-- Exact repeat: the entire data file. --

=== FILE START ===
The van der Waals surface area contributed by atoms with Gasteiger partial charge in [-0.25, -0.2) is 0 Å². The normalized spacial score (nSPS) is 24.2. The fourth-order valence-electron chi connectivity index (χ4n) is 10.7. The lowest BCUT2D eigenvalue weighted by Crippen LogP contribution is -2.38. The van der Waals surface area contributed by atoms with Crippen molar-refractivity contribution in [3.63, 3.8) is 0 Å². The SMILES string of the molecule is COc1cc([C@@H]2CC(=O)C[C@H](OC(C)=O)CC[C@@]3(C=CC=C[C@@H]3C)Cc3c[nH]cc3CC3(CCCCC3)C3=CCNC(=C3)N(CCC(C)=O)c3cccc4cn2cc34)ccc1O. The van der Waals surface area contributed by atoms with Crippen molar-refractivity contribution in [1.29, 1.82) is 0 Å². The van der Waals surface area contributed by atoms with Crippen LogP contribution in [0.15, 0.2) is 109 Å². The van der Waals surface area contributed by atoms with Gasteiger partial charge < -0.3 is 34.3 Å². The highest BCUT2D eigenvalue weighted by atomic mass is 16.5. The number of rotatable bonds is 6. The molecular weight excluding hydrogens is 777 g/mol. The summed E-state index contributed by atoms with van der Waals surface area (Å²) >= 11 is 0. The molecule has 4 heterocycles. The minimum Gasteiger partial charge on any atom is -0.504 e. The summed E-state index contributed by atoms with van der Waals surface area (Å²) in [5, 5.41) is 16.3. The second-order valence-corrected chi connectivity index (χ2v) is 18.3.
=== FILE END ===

The van der Waals surface area contributed by atoms with Gasteiger partial charge in [-0.25, -0.2) is 0 Å². The normalized spacial score (nSPS) is 24.2. The fourth-order valence-electron chi connectivity index (χ4n) is 10.7. The lowest BCUT2D eigenvalue weighted by Crippen LogP contribution is -2.38. The van der Waals surface area contributed by atoms with Crippen molar-refractivity contribution in [3.63, 3.8) is 0 Å². The SMILES string of the molecule is COc1cc([C@@H]2CC(=O)C[C@H](OC(C)=O)CC[C@@]3(C=CC=C[C@@H]3C)Cc3c[nH]cc3CC3(CCCCC3)C3=CCNC(=C3)N(CCC(C)=O)c3cccc4cn2cc34)ccc1O. The van der Waals surface area contributed by atoms with Crippen molar-refractivity contribution in [1.29, 1.82) is 0 Å². The van der Waals surface area contributed by atoms with Crippen LogP contribution in [0.15, 0.2) is 109 Å². The van der Waals surface area contributed by atoms with Gasteiger partial charge < -0.3 is 34.3 Å². The highest BCUT2D eigenvalue weighted by atomic mass is 16.5. The number of rotatable bonds is 6. The molecular weight excluding hydrogens is 777 g/mol. The summed E-state index contributed by atoms with van der Waals surface area (Å²) >= 11 is 0. The molecule has 4 heterocycles. The minimum Gasteiger partial charge on any atom is -0.504 e. The summed E-state index contributed by atoms with van der Waals surface area (Å²) in [5, 5.41) is 16.3. The second-order valence-corrected chi connectivity index (χ2v) is 18.3.